For those of you just as awesome as me (at least in your musical taste), yes! That’s a quote from ‘The Queen and I.’
And for all lesser mortals, it’s not really important where I got that from – just know that I didn’t make it up, I was simply inspired by it.
I think that in today’s world, especially in the United States, most of us operate under the assumption that we have some sort of power over our futures. And to an extent, we’re right.
We can take what we have – intelligence, dry humor, double-jointedness, whatever – and make the best out of it if we so choose. But we’re working with the hand we’re dealt. It’s not as if we get to pick our cards. And if you’d prefer a more church-sanctioned game analogy: we can choose which pieces we remove and how we restack them, but we weren’t the architects in charge of building our Jenga tower.
But our sense of control, whether card-related or tumbling block-related, is balancing on a tenuous imaginary thread. Control of our own lives, in my opinion, is similar to the value of the dollar. So long as we believe that this rectangular piece of fabric-paper holds the value that the United States Treasury has printed on it (and if Puff Daddy is to be believed, it’s all about the Benjamins), then it holds value. If we ever stop believing it, our whole system of trade collapses.
So long as we believe what our parents and Dr. Seuss told us, we hold some control over our lives. But the minute that we realize that maybe, just maybe, we don’t control our futures, it all collapses. Just like that Jenga tower. Or the royal flush you were looking for when the dealer passed you a three of clubs.
This doubt, this panic-inducing anxiety? It serves a purpose. It’s why people have faith. Because once you realize that your sense of control is about as real as Pam Anderson’s breasts, you need to find something solid to hold onto (well THAT sounded dirtier than I intended).
So we flounder around, looking for whatever floats our boat.
Some of us find religion.
Others find science.
If you’re me, you find an assortment of random things – imagination, tattoos, a deep desire for the vindictive fates of Greek mythology to actually exist and therefore explain some of the shit in my life…
Look. I won’t judge you for whichever type of faith you have. Faith, in itself, is beautiful.
For a long time, I didn’t consider myself a person who had much faith at all. I considered myself a person who had lost – no, who had been robbed of – her faith. Then, as I was explaining this loss to a friend of mine my second year of college, he said something that completely changed my outlook on life and myself.
“Wait,” he said. “You think you don’t have faith?”
“Well…yeah…” I said, temporarily disrailed.
“You’re one of the most faithful people I’ve ever met,” he asserted, further shocking me. “You may not be religious, but you have faith in imagination, in the power of words, in the future, and in your fellow human beings. Even when we don’t deserve it. Whether you realize it or not, faith is a huge part of your life.”
There aren’t many people I’ve ever shared this conversation with, because it blew my mind. My friend totally flipped a switch in my head that day without even knowing it. He showed me a side of myself that was hidden from the whole world. The side that had faith in my ideas and my own abilities, including my ability to change the world around me for the better.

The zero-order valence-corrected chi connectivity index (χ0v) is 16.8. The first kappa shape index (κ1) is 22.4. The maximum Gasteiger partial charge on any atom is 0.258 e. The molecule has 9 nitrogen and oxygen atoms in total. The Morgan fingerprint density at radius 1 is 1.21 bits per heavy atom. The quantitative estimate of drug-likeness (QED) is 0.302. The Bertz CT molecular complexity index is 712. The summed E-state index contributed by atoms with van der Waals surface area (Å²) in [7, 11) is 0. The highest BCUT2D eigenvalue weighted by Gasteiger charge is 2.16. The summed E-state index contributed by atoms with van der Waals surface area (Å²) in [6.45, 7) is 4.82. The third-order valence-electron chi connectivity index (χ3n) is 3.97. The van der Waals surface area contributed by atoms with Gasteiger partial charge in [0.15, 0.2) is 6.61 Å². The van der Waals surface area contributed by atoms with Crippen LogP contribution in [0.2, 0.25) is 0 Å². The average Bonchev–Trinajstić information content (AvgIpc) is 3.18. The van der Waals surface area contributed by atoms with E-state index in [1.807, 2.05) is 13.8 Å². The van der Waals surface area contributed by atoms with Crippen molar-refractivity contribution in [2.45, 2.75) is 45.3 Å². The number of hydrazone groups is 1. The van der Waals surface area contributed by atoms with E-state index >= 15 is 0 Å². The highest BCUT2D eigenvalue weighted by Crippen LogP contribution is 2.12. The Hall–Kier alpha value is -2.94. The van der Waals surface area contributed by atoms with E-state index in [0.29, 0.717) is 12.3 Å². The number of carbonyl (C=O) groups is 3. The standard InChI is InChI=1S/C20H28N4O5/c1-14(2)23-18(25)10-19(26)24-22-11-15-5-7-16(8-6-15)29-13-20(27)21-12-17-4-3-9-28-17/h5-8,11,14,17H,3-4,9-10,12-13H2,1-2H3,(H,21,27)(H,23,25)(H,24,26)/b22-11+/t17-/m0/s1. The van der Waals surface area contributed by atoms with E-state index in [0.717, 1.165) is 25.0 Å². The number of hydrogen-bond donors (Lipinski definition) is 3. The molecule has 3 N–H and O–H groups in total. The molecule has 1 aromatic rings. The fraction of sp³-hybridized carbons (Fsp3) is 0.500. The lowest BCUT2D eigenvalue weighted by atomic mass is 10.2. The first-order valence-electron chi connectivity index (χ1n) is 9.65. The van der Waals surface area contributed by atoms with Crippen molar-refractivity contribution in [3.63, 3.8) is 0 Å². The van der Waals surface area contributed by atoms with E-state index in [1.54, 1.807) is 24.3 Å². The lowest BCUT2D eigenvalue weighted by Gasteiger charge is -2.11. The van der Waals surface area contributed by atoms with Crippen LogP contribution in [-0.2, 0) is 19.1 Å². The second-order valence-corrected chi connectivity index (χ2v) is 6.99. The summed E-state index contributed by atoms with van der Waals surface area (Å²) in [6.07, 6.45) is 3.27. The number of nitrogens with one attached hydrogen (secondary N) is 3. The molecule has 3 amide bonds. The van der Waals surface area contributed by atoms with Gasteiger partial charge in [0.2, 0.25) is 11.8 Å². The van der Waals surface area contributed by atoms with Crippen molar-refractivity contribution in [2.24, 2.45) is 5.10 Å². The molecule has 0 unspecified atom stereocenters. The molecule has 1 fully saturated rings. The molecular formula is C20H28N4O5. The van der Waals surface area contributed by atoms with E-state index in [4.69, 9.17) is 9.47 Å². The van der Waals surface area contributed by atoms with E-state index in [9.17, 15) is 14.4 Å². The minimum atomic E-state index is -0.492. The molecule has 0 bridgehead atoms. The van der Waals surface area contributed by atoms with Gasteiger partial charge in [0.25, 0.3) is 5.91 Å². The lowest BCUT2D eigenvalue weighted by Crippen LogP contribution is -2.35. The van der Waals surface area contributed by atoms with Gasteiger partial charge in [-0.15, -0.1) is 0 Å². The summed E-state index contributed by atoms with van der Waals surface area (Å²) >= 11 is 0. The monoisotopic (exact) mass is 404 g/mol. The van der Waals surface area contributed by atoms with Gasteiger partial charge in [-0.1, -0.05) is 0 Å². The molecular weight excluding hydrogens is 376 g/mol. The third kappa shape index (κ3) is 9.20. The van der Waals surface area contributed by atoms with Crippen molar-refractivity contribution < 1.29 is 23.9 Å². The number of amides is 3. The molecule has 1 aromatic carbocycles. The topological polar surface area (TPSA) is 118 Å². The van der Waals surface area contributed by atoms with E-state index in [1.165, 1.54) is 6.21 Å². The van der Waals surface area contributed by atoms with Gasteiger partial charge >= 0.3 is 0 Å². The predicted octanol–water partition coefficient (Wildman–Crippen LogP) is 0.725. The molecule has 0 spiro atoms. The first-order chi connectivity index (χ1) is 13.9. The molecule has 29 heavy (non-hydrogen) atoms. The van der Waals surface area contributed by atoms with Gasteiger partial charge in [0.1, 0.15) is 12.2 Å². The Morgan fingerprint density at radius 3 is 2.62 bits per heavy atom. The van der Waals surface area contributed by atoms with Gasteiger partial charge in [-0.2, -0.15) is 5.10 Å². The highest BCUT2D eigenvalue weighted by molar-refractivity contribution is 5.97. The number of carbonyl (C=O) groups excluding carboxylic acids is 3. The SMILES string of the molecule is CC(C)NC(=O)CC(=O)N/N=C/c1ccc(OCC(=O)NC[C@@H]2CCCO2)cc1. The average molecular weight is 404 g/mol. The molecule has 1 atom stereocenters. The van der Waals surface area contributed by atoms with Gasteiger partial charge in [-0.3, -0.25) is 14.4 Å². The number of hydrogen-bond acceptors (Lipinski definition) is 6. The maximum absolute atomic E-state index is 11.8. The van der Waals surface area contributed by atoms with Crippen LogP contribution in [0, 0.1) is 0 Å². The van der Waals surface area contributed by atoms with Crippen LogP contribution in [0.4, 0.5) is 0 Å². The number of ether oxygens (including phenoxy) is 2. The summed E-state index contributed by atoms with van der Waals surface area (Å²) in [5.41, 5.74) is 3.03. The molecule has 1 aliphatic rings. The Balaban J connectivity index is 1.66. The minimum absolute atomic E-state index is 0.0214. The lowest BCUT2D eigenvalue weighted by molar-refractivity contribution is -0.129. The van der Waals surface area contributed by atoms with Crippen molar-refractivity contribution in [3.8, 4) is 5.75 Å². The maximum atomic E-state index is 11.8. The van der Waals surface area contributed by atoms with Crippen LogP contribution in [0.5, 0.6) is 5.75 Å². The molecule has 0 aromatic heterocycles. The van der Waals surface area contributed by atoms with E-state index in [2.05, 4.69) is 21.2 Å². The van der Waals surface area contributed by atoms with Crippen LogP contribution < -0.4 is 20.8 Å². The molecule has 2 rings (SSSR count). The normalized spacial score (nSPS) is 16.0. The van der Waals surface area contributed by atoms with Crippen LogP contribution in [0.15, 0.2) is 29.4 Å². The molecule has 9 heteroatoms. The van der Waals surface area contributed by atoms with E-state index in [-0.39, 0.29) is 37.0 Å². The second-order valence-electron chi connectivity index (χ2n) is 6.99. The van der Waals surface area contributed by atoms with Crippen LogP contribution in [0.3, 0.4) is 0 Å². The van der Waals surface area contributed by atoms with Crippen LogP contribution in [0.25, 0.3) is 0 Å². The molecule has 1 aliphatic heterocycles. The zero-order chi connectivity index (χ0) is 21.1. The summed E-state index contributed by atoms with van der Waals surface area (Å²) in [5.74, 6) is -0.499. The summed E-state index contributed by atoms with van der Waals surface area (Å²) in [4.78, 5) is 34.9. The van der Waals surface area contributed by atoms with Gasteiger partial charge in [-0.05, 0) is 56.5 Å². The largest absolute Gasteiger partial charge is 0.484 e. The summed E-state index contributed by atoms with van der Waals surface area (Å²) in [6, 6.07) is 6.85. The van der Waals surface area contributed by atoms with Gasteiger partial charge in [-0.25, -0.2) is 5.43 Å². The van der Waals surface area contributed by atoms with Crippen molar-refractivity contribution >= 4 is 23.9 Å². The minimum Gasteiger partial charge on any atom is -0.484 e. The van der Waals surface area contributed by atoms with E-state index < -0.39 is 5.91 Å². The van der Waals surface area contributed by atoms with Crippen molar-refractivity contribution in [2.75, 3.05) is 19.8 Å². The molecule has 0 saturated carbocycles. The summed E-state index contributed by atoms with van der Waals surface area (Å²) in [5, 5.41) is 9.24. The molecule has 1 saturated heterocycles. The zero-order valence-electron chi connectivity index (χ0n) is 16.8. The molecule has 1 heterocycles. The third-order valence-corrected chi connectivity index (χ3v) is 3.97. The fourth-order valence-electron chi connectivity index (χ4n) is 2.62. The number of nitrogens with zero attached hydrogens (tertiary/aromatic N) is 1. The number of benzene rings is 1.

So even though I’m sitting here, talking about how our sense of control over our own lives is an illusion, don’t take it as a terrifying or depressing blog. I’m looking at this whole thing philosophically. The better we understand our purpose in the giant puzzle of mortality and meaning, the better our lives will be.
Let’s not forget that we’re all playing the same game here. We all have different kinds and levels of faith, sure. But that’s not what unites us – it doesn’t have to. Simply living in our global community can bring us together if we want it to.
We’re all little pieces in the game called life. Some of us have more power than others, this is true.
A king is the ultimate power, but he can barely move for all the rules and restrictions holding him in place. A queen can go anywhere, so long as she remembers to protect the king. A knight moves around in a crazy-restrictive pattern but always manages to sneak up and surprise the other pieces. A bishop cuts across the heart of the game board. The rook can knock pretty much anything out of the straight and narrow path. And a pawn? Well. A pawn is the all-important front line of defense.
And if all the rules for who-can-do-what aren’t enough, sometimes it’s hard to figure out who’s on our team and who isn’t, which of course only makes the whole ordeal more complicated. If we let it.
Here’s an idea...
Why don’t we all just assume that we’re on the same team? Why don’t we each use our respective movement abilities, if we’re going with the chess metaphor, to make life easier on each other?
Why don’t we finally admit that we’re not necessarily bigger or better than someone else just because we have, as Gym Class puts it, a bunch of fancy moves? If we can admit, first to ourselves and then to the world, that in the grand scheme of things, we’re no more important than the next guy, we both have our parts to play, then maybe it’ll be just a tad easier to coexist.